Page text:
My mother, Alice Fraser, a long time resident of Bluffton, recently had an exciting turkey hunt. I had the pleasure of journalizing it and I thought that I would share it with her local magazine, The Bluffton Breeze.
Written By Jay Fraser
Photgraphy by Jay Fraser
lice had been hunting turkey every spring since she and her husband had bought a farm up in Robertville, South Carolina. A couple of Saturdays each spring, Alice would get up before dawn and slip into the woods with her hunting partners. They would be fully decked out in camo from head to toe, lugging around an arsenal of calls, decoys, and shotguns. Once she fired twice and missed, but as the years piled on, she was never successful.
This spring, the tension was mounting and she had a monkey on her back. It didn’t help that during the off-season, she had numerous encounters with turkeys on the farm. Every time the season started, however, those wry, ancient birds would become evasive.
On the morning of April 5, 2008, Alice met Michael, her hunting guide and game manager on a nearby island, at the Cypress Creek Skinning Shed at 6:10 am. It was her third hunt of the season and the last two times she had not even heard a distant gobble.
Right from the get-go, nothing seemed to be going well. Recent heavy rains inhibited their golf cart from crossing a flooded creek, causing them to backtrack to cross it in the truck. This delay made them miss the crucial minutes of turkey hunting when the hunters located the gobblers in the trees. After the birds fly down to the ground, turkey hunting becomes a stealthy game of cat-and-mouse, with scheduled calling tactics and decisions to stay put or cover ground.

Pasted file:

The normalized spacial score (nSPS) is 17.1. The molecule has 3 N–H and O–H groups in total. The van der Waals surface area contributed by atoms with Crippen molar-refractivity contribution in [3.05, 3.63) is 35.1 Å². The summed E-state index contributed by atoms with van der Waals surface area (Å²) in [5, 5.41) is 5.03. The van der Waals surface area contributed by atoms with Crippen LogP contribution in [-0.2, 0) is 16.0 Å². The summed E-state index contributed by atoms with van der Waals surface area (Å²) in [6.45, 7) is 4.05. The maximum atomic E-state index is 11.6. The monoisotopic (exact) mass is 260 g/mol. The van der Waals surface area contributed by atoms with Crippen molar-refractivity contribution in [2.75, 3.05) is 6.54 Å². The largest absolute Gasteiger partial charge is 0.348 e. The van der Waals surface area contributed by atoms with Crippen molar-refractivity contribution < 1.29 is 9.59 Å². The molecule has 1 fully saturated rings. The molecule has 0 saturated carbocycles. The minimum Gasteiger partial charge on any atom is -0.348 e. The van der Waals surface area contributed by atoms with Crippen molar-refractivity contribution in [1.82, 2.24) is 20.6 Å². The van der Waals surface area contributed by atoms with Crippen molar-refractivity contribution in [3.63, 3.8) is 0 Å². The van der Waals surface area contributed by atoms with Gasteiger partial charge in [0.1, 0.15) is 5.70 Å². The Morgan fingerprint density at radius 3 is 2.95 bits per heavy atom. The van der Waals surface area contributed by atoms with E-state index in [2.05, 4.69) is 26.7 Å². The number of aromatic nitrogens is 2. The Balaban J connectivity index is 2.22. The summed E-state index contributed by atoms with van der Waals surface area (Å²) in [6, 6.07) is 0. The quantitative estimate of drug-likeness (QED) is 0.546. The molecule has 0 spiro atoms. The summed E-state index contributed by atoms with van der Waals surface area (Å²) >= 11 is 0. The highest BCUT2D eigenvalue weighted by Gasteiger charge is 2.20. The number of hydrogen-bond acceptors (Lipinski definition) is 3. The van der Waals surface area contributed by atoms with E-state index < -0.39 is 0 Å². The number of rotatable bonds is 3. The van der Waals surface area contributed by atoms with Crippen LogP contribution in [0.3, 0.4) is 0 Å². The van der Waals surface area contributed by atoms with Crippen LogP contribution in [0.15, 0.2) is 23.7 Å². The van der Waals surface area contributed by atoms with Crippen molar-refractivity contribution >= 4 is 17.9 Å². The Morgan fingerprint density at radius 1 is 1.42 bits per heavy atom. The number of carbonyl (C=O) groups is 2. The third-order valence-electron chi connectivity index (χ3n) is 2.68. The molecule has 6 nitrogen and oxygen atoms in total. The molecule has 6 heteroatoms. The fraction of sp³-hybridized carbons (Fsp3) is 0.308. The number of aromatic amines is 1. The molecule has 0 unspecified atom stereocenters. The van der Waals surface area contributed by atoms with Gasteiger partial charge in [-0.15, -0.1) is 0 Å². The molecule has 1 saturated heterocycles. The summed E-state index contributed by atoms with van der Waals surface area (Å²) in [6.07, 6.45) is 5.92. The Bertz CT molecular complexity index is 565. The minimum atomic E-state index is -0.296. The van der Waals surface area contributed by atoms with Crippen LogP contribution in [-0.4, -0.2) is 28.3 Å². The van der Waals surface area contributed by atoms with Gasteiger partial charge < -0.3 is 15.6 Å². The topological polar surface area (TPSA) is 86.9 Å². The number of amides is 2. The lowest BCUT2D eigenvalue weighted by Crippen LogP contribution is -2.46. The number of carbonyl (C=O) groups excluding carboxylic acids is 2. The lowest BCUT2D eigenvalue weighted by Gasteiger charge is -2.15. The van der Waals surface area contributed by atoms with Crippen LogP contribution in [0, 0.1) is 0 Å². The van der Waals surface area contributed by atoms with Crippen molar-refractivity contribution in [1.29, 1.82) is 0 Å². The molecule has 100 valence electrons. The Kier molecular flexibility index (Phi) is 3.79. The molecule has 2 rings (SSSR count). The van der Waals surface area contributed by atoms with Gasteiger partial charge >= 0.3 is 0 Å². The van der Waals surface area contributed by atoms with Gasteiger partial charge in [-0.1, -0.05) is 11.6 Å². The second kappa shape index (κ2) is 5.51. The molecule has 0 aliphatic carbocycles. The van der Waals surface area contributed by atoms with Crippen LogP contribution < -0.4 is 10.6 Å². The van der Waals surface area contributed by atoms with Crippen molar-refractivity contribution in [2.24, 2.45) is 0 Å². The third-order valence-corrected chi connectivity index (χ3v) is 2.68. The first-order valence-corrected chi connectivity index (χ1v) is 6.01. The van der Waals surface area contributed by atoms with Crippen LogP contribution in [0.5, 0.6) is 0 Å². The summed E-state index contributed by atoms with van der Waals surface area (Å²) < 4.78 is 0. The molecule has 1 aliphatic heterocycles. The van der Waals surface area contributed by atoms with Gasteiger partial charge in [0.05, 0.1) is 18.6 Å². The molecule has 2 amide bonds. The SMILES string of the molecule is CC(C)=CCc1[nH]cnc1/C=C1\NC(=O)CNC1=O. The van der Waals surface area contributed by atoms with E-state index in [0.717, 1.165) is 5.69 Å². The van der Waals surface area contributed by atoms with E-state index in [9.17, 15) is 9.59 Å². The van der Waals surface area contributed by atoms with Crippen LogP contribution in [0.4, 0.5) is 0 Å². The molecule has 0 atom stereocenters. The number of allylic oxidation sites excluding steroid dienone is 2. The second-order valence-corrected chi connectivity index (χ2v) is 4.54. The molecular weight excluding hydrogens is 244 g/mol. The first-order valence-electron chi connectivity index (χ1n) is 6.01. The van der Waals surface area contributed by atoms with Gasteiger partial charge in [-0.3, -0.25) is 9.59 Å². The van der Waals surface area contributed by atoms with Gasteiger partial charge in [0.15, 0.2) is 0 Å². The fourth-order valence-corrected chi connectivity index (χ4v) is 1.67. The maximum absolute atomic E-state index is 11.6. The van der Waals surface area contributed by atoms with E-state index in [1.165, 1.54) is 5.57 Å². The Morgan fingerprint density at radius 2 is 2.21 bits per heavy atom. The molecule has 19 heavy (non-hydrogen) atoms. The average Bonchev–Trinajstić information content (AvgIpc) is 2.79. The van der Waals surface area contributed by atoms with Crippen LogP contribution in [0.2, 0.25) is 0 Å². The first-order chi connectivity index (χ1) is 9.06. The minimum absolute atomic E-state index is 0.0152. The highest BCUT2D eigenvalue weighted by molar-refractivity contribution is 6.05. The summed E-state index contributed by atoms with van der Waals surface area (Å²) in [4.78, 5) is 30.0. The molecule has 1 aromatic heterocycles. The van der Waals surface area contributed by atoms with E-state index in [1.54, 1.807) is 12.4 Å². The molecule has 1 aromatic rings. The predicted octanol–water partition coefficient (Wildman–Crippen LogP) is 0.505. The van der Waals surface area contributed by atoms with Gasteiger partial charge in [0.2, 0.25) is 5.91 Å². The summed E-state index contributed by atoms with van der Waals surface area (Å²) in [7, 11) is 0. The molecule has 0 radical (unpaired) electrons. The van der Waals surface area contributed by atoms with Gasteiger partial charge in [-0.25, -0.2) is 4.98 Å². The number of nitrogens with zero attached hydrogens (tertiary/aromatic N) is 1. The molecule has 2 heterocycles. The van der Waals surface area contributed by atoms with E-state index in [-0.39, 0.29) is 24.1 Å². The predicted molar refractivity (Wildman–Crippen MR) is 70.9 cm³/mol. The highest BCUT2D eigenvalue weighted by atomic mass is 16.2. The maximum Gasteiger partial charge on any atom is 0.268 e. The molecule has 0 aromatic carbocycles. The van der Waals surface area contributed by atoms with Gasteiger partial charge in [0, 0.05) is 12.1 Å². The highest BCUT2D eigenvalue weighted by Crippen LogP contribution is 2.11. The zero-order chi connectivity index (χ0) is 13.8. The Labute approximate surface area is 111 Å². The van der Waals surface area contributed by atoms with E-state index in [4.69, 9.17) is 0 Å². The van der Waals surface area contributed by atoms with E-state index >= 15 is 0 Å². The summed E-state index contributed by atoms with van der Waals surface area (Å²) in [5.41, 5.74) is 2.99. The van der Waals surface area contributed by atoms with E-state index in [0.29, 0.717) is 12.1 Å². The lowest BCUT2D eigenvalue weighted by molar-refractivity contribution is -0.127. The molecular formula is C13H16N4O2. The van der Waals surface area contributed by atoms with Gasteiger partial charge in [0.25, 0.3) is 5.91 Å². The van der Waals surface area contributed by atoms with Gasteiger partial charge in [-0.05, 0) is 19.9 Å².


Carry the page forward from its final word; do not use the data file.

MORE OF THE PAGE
This morning, Alice and Michael had no opportunity for a fly-down ambush. They were thrown into the thick of combat. With no gobbles to be heard, Alice found herself trying to keep up with the guide 20 years her junior on brushy trails from field to swamp to clear-cut. One six foot creek crossing left her with a wet bottom and boot sock. It was not long before the hunters were worn out. They needed hope.
Finally, they heard a distant gobbler. Action! Alice followed the guide through a swamp as they cut down the distance. When they reached a large tree, Michael planted a Jake decoy as Alice got setup. They were both exhausted – and then it started to drizzle.
“Are you okay at getting a little wet?” Michael asked.
“I’m alright. I’m already soaked from the creek!” she said determinedly.
Locked and loaded, with a chance to finally sit and rest, the guide made a few hen calls. Slowly and steadily, a pair of gobblers came within 40 yards behind a tangle of trees. Alice was shaking as she tried to steady the shotgun on her knee and shoulder. All the hunter could do was wait - wait for the gobbler to come closer and out from the trees. Minutes passed and there was no sign of the turkeys emerging from the other side of the trees. With her shoulder and forearm strength used up, they peered around the trees to see the distant tailfeathers of the escaping turkeys.
Often, this is the end of the hunt. Usually the turkeys have seen the hunters, which is why they about-face. Maybe she was really determined, or maybe just too worn out to move, but they continued to sit there a few more minutes.
“Don’t move!” Michael whispered.
Sure enough, an old hen had slipped right between their tree and their decoy from the blind side. The advantage of having a hen in range is that it can attract the gobbler better than the hunter can. The problem is that one move from the hunter, and the old hen’s alarm putt will ruin the whole hunt. Alice was frozen with her gun butt off to the side.
The hen started clucking and calling. Within minutes, two more gobblers came moving in swiftly. The first headed straight towards the rival Jake decoy.
“What do I do?” Alice whispered.
“You’re just going to have to turn and shoot!” The guide said. “Ready, 1-2-3.”
Alice twisted, fired, and rolled the big red headed turkey. It got up and she fired again. It fell back to earth and stopped moving. Shocked, happy, excited, and relieved, the pair soaked in the moment sitting by the tree before either got up to see their prize. It was a big bird, with nice spurs, and a long beard.
Back at the Cypress Creek lodge, Michael, Alice’s husband, and the folks at Cypress Creek could not have been happier for Alice’s achievement. When asked later what it was like, she said “I have never worked harder and longer, with this much patience for something in my life.”
Way to go Alice!